The perception of frontier and small emerging capital markets as too small, illiquid, and poorly regulated is changing. With growth rates that are typically above the global average, there is a swing in sentiment towards this asset class. Proving their worth in terms of market performance, whilst the US S&P recently lost 8.7% of its value during the 10 trading days from the 29 January, the MSCI Frontier Market Index only fell 6%. How are these smaller markets able to withstand the buffeting from such global volatility?
In February, at the 2018 Frontier Forum, 200 finance industry participants, including portfolio and asset managers, gathered to search for an answer. Right off the bat it was clear that, although most equity index providers still lump Gulf Cooperation Council (GCC) and sub-Saharan economies into the same bracket, it is important to recognise that they are not homogenous and consider the varying forces impacting their respective capital markets’ evolution. Lower oil prices are driving austerity and transformation agendas in the GCC, while lower commodity prices and deficient physical infrastructure are driving a level of innovation in sub-Saharan markets, arguably, unmatched elsewhere.
An ever-changing landscape
Previously, money managers looking to expand their portfolios in these markets found the GCC’s geopolitical risks a limiting factor, whereas now sounder economic fundamentals and regulatory frameworks are offering new opportunities to diversify and find yield. “No doubt, there are material risks due to the split within the GCC and regional geopolitical dislocation in Syria, Libya, Iraq, and Yemen but that this is not a new phenomenon,” Hasnain Malik, head of frontier strategy and equity research at Exotix, said at the event. Furthermore, in the era of lower oil prices, foreign investors are looking favourably at government efforts in Saudi Arabia, Qatar, and the United Arab Emirates to reign in fiscal deficits and attempt transformation in the non-oil sectors. Kuwait and Bahrain are also making some progress on these fronts, although Oman is lagging.
“We have moved quickly into an environment where investors are expecting higher US interest rates. The GCC can cope with those more easily than other frontier and emerging peers because of their generally stronger sovereign balance sheets and less reliance on foreign debt. Separately, Dubai and Bahrain have shown that the GCC can diversify when the need arises, and that need is present now in KSA and Oman,” Malik said. “GCC banks, particularly the Islamic ones, are geared to rising US rates with their low-cost deposits and government securities-driven portfolios.”
Kuwait is viewed as a lower risk market to entice investors with lower budget deficits, a move away from oil-GDP, a push towards public-private partnerships and the tightening of the capital market’s regulatory framework. Mazin Alnahedh, CEO at Kuwait Finance House, projects, “wth its sovereign wealth returns for the short and long term, Kuwait can avoid heavy borrowing and largely manage its finances domestically.”
As for Bahrain, according to Simon Galpin, managing director at Bahrain Economic Development Board, new entrants have to bear in mind its “smaller-sized population and economic structures provide greater access for entrepreneurs to capital and key decision makers. Foreign direct investors can look towards physical infrastructure projects as much as fintech start-ups.”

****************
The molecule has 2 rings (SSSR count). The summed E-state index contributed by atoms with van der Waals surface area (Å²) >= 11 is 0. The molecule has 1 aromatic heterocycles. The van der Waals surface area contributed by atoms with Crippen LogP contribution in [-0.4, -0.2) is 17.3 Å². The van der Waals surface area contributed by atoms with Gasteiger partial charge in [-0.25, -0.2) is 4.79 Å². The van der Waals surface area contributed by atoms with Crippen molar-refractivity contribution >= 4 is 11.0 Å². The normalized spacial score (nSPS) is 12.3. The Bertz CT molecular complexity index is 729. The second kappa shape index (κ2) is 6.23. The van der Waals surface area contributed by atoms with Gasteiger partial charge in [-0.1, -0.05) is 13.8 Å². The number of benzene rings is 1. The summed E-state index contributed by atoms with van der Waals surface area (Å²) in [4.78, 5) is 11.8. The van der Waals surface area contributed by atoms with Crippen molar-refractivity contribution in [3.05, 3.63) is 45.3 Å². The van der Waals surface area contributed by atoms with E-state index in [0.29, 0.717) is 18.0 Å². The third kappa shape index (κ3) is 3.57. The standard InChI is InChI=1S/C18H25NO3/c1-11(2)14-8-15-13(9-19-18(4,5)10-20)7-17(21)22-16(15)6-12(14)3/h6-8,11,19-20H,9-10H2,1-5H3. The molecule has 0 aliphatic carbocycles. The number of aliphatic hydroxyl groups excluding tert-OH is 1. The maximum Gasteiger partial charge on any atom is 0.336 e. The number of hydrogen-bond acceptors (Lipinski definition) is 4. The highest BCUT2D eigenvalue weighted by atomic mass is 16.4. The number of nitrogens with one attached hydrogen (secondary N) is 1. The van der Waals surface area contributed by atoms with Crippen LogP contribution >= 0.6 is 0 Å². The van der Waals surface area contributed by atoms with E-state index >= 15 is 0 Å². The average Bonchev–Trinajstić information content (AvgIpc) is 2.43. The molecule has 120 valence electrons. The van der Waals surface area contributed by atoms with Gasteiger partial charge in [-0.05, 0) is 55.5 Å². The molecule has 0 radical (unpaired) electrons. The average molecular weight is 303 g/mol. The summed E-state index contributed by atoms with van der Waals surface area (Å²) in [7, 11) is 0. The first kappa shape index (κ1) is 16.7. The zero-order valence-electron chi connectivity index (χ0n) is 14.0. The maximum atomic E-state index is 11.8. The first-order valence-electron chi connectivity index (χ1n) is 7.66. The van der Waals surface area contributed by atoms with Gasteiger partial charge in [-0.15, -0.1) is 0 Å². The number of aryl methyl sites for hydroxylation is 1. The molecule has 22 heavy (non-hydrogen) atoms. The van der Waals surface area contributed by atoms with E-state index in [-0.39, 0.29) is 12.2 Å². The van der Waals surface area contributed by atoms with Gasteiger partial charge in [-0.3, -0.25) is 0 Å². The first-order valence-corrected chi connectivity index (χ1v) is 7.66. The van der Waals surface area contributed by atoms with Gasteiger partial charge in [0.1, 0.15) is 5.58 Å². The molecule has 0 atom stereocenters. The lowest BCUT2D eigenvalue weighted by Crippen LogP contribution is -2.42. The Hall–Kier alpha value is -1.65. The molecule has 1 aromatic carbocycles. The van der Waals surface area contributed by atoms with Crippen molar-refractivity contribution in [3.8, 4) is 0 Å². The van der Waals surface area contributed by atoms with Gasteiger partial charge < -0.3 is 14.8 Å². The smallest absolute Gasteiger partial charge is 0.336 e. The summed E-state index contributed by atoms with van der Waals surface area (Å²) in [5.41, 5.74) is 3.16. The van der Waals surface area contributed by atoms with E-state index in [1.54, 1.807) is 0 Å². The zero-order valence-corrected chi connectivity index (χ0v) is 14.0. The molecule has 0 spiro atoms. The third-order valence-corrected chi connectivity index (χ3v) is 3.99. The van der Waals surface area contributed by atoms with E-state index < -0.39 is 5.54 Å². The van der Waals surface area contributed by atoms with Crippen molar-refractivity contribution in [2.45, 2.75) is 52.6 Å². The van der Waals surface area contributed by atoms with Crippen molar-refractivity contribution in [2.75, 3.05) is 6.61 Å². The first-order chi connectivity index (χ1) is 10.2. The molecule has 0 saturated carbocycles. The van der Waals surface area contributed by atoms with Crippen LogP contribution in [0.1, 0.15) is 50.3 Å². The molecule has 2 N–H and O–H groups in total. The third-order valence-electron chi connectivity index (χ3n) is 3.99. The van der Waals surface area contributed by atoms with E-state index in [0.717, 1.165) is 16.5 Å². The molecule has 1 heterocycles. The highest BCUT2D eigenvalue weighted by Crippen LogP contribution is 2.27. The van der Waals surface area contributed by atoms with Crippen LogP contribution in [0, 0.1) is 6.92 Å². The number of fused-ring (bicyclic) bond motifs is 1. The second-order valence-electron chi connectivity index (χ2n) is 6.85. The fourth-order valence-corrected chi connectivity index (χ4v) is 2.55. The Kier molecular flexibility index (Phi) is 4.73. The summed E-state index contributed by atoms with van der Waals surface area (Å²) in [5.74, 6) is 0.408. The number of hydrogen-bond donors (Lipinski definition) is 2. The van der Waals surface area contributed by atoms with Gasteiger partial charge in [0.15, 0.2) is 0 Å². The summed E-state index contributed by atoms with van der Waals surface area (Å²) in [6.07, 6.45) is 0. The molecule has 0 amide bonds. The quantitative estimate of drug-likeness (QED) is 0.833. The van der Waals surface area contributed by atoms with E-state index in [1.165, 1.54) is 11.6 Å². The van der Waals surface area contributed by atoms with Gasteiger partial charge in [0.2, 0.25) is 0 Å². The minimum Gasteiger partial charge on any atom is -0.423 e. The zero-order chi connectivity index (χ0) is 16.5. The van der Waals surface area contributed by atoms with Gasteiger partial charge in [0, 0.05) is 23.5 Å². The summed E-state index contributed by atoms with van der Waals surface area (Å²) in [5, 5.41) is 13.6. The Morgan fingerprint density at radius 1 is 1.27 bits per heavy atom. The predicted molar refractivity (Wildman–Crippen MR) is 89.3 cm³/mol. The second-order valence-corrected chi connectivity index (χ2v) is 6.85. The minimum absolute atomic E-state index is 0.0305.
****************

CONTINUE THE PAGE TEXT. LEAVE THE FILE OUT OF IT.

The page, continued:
Christof Ruhl, global head of equity research at Abu Dhabi Investment Authority, said that while lower oil prices had caused an economic decline, “the GCC markets are broadly US dollar-pegged and have built up sufficient buffers to ride out global market shocks. Transformation in non-energy intensive sectors is obviously a challenge, but the determination of policy makers is necessarily greater today than in previous eras”.
Discussions on the sub-Saharan segment of the frontier market focused on finance and technology innovation, an evolution in governance and, also, a traditional bugbear; political uncertainty. Herbert Wigwe, CEO and group managing director at Access Bank PLC, remarks, “political uncertainty exists everywhere, even in the US, so I see it as an overstated risk in Africa. Indeed, the political framework in Nigeria and Ghana, for example, is getting mature and stronger.”
Lazlo Varro, chief economist at the International Energy Agency (IEA), argued that while the IEA cannot obviate the need for a wholesale upgrade to the networks and corporate structure of national utility companies, the efforts underway to build power supply from non-fossil fuels or to bypass the traditional transmission and distribution network were having a disruptive effect. Private entrepreneurs are getting in on the act too. Stewart Langdon, partner at LeapFrog Investments, pointed to “the great strides taking place from innovation in finance and healthcare, using the platform of mobile broadband and smartphones.”
Clearly, industry advisers in the GCC and Africa’s frontier and small emerging markets are now recognising the need to separate risk, when faced with such dynamic entrepreneurial and regulatory environments. In order to seize the resulting opportunities, it requires that they dig beneath the headlines often associated with the region. Perhaps the frontier markets can withstand the buffeting from global volatility because local investors dominate them. Equally, panellists were unanimous that asset managers, enabled with analytical tools to provide deeper research into frontier markets’ young, dynamic, and well-known companies, will strengthen foreign investor confidence.
David Strevens is the regional manager for the Middle East and Africa, sales at Bloomberg LP